The Evolution of China's Rural Labor Markets During the Reforms
This paper contributes to the assessment of China's rural labor markets, while paying attention to whether these markets are developing in a manner conducive to the nations modernization. According to our household survey, we find that the rapid increase in off-farm employment has continued and accelerated during the late 1990s. Our analysis shows that migration has become the most prevalent off-farm activity; has become dominated by young and better educated workers; expanded most rapidly in areas that are relatively well-off; and begun to draw workers from portions of the population, such as women, that earlier had been excluded from participation.
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- William L. Parish & Xiaoye Zhe & Fang Li, "undated". "Nonfarm Work and Marketization of the Chinese Countryside," University of Chicago - Population Research Center 95-6, Chicago - Population Research Center.
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- Scott Rozelle & Liniux Zhang & Jikun Huang, "undated". "Employment, Emerging Labor Markets, and the Role of Education in Rural China," REAP Papers 22568, Rural Education Action Project at Stanford University.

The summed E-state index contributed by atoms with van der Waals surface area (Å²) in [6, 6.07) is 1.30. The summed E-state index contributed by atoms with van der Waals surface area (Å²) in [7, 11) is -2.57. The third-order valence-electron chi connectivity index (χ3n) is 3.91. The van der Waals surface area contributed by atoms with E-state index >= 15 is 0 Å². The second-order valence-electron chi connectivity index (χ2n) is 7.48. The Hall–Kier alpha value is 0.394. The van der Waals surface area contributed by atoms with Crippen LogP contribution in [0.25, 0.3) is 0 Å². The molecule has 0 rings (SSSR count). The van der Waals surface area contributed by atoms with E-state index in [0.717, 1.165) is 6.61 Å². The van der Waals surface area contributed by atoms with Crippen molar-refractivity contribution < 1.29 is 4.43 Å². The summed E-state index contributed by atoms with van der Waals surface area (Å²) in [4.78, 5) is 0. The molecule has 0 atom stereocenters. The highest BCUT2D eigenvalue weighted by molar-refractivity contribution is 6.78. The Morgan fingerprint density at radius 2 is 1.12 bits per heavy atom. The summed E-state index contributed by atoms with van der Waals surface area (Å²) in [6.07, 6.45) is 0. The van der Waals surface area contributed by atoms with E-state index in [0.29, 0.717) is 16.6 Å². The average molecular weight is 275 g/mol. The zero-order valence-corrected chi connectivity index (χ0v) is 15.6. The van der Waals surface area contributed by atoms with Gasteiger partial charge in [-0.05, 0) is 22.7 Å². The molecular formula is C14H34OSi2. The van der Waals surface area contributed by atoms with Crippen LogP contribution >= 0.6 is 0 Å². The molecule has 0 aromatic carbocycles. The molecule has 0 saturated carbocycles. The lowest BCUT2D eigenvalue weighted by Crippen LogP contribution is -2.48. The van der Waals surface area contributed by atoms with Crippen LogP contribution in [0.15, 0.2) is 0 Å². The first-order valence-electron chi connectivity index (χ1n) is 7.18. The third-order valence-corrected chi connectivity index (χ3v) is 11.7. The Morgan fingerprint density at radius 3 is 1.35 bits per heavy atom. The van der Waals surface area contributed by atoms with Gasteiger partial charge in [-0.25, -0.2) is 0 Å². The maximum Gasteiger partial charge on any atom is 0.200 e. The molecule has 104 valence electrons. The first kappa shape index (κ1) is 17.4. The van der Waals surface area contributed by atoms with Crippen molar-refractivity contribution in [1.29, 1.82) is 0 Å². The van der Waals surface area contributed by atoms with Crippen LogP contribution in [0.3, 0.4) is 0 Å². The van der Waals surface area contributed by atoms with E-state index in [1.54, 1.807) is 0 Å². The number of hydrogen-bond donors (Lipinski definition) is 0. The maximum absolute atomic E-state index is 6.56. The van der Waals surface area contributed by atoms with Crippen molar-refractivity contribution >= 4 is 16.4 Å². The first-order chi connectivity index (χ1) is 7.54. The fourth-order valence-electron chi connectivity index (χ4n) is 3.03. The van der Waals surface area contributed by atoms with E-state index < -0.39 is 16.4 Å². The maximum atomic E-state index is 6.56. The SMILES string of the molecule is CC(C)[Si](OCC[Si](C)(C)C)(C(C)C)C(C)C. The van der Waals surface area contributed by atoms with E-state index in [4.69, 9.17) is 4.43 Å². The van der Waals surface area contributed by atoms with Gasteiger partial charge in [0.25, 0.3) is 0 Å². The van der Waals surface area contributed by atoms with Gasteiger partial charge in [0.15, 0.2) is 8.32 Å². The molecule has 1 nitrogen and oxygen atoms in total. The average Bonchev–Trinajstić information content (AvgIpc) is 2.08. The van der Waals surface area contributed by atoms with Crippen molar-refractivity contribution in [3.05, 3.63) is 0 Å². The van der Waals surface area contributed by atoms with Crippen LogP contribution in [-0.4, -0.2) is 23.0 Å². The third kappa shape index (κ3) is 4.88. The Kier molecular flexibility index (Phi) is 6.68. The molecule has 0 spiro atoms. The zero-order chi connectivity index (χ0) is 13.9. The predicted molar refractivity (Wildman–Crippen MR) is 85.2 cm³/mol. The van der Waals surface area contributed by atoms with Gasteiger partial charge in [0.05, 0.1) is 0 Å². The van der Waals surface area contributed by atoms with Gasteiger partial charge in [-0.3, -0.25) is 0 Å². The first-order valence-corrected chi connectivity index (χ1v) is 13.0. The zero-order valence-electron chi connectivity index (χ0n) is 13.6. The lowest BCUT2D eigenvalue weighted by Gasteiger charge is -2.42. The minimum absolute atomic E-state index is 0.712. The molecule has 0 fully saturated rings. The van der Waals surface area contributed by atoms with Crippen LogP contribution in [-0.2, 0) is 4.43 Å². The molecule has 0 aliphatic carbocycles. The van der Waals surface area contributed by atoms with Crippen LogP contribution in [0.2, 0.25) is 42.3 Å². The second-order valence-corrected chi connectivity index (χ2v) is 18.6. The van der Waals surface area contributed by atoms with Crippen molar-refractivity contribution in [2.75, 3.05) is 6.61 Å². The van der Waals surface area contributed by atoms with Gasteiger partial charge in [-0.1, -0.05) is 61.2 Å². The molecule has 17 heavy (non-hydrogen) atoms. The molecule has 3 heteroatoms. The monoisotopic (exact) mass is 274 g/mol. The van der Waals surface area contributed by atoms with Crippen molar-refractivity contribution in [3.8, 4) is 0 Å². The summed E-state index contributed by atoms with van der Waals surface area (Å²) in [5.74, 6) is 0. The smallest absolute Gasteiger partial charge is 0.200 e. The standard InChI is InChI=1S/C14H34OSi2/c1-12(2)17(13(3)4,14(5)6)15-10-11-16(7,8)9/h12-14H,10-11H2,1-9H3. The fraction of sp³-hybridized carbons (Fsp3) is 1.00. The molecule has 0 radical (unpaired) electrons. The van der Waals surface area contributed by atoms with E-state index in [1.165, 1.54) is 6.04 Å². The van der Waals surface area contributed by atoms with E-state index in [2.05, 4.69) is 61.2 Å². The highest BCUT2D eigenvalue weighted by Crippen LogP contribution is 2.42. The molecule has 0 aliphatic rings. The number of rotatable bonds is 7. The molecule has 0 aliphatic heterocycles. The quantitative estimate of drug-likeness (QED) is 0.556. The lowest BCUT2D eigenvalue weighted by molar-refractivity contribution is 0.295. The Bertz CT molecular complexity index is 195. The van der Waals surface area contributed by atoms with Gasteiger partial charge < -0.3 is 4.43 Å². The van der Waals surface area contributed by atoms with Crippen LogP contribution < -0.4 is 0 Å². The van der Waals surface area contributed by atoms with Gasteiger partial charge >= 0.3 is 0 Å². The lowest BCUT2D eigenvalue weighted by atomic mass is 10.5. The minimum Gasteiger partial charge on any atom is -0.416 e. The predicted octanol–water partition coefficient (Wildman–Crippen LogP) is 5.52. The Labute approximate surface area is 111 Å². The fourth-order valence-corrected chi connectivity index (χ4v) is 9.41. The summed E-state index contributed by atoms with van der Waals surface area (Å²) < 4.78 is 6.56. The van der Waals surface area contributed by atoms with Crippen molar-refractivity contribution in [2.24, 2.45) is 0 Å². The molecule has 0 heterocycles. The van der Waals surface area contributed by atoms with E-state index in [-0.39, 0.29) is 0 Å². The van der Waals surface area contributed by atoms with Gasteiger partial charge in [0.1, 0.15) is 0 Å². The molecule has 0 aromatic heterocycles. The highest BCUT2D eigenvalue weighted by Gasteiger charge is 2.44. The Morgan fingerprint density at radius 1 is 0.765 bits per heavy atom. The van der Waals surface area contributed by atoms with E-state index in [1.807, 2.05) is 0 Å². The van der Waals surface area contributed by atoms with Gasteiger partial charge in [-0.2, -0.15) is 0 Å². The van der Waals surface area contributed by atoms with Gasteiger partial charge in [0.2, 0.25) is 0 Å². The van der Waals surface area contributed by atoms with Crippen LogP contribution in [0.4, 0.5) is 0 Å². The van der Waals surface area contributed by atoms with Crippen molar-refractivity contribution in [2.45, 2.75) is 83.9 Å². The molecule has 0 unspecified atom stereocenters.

- Zhang, Linxiu & Huang, Jikun & Rozelle, Scott, 2002. "Employment, Emerging Labor Markets, And The Role Of Education In Rural China," Working Papers 11969, University of California, Davis, Department of Agricultural and Resource Economics.
- Benjamin, Dwayne & Brandt, Loren, 1997. "Land, Factor Markets, and Inequality in Rural China: Historical Evidence," Explorations in Economic History, Elsevier, vol. 34(4), pages 460-494, October.
- repec:ilo:ilowps:166637 is not listed on IDEAS
- Putterman, Louis, 1992. "Dualism and Reform in China," Economic Development and Cultural Change, University of Chicago Press, vol. 40(3), pages 467-493, April.
- Dwight H. Perkins, 1994. "Completing China's Move to the Market," Journal of Economic Perspectives, American Economic Association, vol. 8(2), pages 23-46, Spring.
- Maurer-Fazio, Margaret, 1999. "Earnings and education in China's transition to a market economy Survey evidence from 1989 and 1992," China Economic Review, Elsevier, vol. 10(1), pages 17-40. Full references (including those not matched with items on IDEAS)
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